December 12, 2017 2:43 am JST

Water demand, sanitation top agenda at Myanmar summit

Infrastructure lags behind in Asia-Pacific region's fast-growing cities

YUICHI NITTA and THUREIN HLA HTWAY, Nikkei staff writers

Myanmar's State Counselor Aung San Suu Kyi delivers opening remarks at the third Asia-Pacific Water Summit in Yangon. (Photo by Yuichi Nitta)

YANGON -- The slow pace of water infrastructure development in the Asia-Pacific region that has failed to keep up with urbanization is among the issues national representatives are expected to discuss at a summit here.

"Water is essential for economic growth," Aung San Suu Kyi, Myanmar's de facto leader and foreign minister, said in opening remarks for the Asia-Pacific Water Summit Monday.

"Our water demand in rural areas has also increased due to the expansion of cultivation and other rural-based activities," she continued, adding that "new water demand for special economic zones and industrial estates have pressured water resources." 

This year's gathering marks the third water summit, following those held in the Japanese city of Beppu, Oita Prefecture, and Chiang Mai in northern Thailand.

About 80% of drainage in the region flows into rivers or oceans without being properly treated, according to estimates. Securing drinking water is another critical issue, and climate change has made flood control measures all the more pressing.

Tuesday, the second and final day, will see roughly 600 attendees -- including representatives from national governments and international organizations -- adopt a "Yangon Declaration" recommending actions for participating nations.

The Asia-Pacific region's "water demand is projected to increase by about 55%" by 2050, "due to the growing needs for domestic water, manufacturing and thermal electricity generation," according to the Asian Development Bank's 2016 outlook. Securing that water will require comprehensive management, from the intake stage to drainage treatment.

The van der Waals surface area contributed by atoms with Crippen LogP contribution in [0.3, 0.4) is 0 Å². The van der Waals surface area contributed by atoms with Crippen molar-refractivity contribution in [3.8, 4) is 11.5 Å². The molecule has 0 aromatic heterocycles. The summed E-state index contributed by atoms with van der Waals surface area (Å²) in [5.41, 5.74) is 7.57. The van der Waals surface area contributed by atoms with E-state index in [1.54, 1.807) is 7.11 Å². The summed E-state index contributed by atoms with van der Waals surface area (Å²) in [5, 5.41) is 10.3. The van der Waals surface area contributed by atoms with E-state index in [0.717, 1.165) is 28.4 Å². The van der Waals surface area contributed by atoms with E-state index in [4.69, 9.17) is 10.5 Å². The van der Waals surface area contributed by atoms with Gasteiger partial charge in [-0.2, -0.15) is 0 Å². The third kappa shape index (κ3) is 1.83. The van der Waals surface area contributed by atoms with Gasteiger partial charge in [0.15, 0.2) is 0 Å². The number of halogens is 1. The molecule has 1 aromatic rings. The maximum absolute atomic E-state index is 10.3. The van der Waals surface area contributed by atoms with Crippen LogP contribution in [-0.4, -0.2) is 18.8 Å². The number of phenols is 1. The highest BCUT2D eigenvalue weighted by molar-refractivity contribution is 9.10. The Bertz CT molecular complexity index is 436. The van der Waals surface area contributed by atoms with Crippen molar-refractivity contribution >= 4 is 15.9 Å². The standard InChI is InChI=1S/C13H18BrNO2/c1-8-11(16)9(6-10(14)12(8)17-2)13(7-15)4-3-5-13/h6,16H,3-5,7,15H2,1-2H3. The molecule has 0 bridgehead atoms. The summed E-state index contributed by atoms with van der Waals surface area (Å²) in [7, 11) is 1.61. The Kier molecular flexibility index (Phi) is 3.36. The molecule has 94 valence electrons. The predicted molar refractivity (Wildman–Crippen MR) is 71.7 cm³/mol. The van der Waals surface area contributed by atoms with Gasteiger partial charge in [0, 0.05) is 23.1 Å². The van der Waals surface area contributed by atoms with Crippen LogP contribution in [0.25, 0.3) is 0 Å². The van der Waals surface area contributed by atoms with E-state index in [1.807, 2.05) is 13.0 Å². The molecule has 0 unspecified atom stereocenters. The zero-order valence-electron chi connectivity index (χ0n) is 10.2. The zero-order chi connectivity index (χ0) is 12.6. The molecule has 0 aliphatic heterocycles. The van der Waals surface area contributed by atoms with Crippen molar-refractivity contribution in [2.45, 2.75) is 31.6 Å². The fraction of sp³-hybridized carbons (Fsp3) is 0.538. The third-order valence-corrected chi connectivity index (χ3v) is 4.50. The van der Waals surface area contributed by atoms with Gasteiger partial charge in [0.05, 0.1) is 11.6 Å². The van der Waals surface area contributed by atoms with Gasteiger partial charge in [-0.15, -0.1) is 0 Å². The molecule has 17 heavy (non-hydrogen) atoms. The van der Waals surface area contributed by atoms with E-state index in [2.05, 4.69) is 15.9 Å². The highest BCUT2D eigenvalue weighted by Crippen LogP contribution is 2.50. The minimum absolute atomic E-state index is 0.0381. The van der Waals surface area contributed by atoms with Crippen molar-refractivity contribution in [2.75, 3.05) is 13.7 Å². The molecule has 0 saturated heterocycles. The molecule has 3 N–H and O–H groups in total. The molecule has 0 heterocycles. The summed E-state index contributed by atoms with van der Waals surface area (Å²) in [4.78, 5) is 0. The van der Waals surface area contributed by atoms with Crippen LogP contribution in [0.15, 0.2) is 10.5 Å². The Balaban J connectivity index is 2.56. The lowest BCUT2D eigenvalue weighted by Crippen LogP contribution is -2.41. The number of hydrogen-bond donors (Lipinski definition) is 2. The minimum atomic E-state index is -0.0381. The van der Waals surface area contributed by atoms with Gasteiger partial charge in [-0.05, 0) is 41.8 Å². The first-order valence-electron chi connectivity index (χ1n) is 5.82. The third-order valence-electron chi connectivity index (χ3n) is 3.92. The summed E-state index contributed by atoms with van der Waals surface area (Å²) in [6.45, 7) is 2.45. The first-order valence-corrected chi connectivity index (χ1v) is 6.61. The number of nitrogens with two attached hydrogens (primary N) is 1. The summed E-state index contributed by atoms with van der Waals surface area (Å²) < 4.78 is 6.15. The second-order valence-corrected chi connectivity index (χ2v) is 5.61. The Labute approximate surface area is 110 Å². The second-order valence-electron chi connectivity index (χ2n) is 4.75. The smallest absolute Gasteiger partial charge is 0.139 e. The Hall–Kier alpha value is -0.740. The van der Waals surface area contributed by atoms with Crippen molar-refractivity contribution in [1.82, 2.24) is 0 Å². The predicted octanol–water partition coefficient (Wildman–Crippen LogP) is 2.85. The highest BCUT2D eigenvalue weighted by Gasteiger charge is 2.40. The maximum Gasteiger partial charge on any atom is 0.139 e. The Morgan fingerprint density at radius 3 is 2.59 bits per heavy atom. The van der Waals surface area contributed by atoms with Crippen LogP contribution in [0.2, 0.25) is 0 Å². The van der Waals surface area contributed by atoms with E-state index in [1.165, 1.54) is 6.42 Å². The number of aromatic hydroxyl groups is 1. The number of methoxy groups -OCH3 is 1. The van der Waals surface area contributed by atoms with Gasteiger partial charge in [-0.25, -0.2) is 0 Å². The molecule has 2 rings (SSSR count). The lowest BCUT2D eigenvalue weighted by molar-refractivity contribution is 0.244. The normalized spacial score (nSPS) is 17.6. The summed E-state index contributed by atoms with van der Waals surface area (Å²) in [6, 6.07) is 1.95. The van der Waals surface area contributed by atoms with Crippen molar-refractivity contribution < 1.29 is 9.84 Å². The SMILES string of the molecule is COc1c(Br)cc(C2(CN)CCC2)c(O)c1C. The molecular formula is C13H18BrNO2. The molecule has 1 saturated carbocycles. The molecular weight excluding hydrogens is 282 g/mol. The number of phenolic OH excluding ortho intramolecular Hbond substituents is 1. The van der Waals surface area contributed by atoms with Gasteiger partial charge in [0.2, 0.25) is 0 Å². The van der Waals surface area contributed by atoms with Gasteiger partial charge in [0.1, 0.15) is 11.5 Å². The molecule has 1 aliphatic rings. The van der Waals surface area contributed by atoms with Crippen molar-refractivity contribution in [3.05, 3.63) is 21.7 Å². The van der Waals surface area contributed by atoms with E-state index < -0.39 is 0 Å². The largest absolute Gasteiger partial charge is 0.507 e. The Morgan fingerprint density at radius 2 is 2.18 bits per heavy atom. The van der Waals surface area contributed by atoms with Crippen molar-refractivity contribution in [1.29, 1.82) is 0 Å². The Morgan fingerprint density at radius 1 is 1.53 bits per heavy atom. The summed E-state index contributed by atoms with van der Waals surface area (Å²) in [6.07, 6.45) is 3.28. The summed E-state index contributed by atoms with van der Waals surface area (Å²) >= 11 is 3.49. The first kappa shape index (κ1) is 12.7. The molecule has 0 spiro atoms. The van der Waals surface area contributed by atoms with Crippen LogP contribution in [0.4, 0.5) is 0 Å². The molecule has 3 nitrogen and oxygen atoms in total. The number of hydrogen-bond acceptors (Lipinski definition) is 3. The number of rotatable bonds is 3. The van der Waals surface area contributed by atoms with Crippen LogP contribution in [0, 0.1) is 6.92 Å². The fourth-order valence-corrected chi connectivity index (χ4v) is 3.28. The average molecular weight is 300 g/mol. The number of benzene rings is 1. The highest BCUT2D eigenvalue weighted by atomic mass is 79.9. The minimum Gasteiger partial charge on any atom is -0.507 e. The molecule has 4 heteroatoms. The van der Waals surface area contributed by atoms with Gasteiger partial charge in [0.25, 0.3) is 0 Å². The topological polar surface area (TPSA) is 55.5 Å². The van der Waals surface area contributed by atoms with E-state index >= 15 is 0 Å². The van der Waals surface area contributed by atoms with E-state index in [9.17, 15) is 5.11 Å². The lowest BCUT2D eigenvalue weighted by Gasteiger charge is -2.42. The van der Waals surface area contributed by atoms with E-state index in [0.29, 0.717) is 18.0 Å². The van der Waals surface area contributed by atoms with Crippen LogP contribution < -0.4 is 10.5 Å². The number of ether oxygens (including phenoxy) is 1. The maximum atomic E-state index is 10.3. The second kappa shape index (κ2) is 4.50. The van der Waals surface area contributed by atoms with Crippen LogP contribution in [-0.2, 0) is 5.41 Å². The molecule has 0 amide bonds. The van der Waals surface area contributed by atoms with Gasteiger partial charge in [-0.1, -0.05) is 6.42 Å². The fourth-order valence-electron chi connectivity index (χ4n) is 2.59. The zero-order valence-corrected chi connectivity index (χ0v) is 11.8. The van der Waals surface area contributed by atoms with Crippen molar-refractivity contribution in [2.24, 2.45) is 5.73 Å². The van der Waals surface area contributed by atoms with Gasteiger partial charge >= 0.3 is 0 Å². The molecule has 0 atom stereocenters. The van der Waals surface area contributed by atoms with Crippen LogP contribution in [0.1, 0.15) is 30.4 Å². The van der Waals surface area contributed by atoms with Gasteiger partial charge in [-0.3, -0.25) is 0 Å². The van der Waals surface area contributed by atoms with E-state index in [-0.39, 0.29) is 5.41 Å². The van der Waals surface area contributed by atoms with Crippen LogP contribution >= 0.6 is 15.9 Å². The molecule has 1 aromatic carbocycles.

Myanmar has suffered badly from flooding, notably from 2008's Cyclone Nargis, which claimed about 140,000 lives. As the summit's host, it "represents the many countries who face water-related challenges in the region," Ravi Narayanan, chair of the Asia-Pacific Water Forum's governing council, told the Nikkei Asian Review.

Concern over water and sanitation problems is building throughout Asia. In November, Chinese President Xi Jinping called for advancing the "toilet revolution," a hygienic overhaul of public restrooms, throughout the nation, including rural areas. Indian Prime Minister Narendra Modi's government also views providing full access to toilets as crucial. Ensuring "access to water and sanitation for all" by 2030 is one of the United Nations' sustainable development goals.

The global water-business market, which includes demand for industrial water as well as building facilities for tap water or sewage, is around $700 billion, according to Japan's Ministry of Economy, Trade and Industry. The Asia-Pacific region makes up about 36% of that market. But private businesses are reluctant to take part in ventures with little promise for revenue from fees, such as building sewage systems, so lining up funding remains a challenge.

Get Insights on Asia In Your Inbox

To read the full story, Subscribe or Log in

Get your first month for $0.99

Redeemable only through the Subscribe button below

Once subscribed, you can…

  • Read all stories with unlimited access
  • Use our smartphone and tablet apps

To read the full story, Subscribe or Log in

3 months for $9
SUBSCRIBE TODAY

Take advantage of this limited offer.
Subscribe now to get unlimited access to all articles.

To read the full story, Update your account

Resubscribe now to continue reading.
BEST OFFER:
Only US$ 9.99 per month for a full-year subscription

To read the full story, Subscribe or Log in

Once subscribed, you can…

  • Read all stories with unlimited access
  • Use our smartphone and tablet apps

To read the full story, Subscribe or Log in

3 months for $9
SUBSCRIBE TODAY

Take advantage of this limited offer.
Subscribe now to get unlimited access to all articles.

To read the full story, Update your account

We could not renew your subscription.
You need to update your payment information.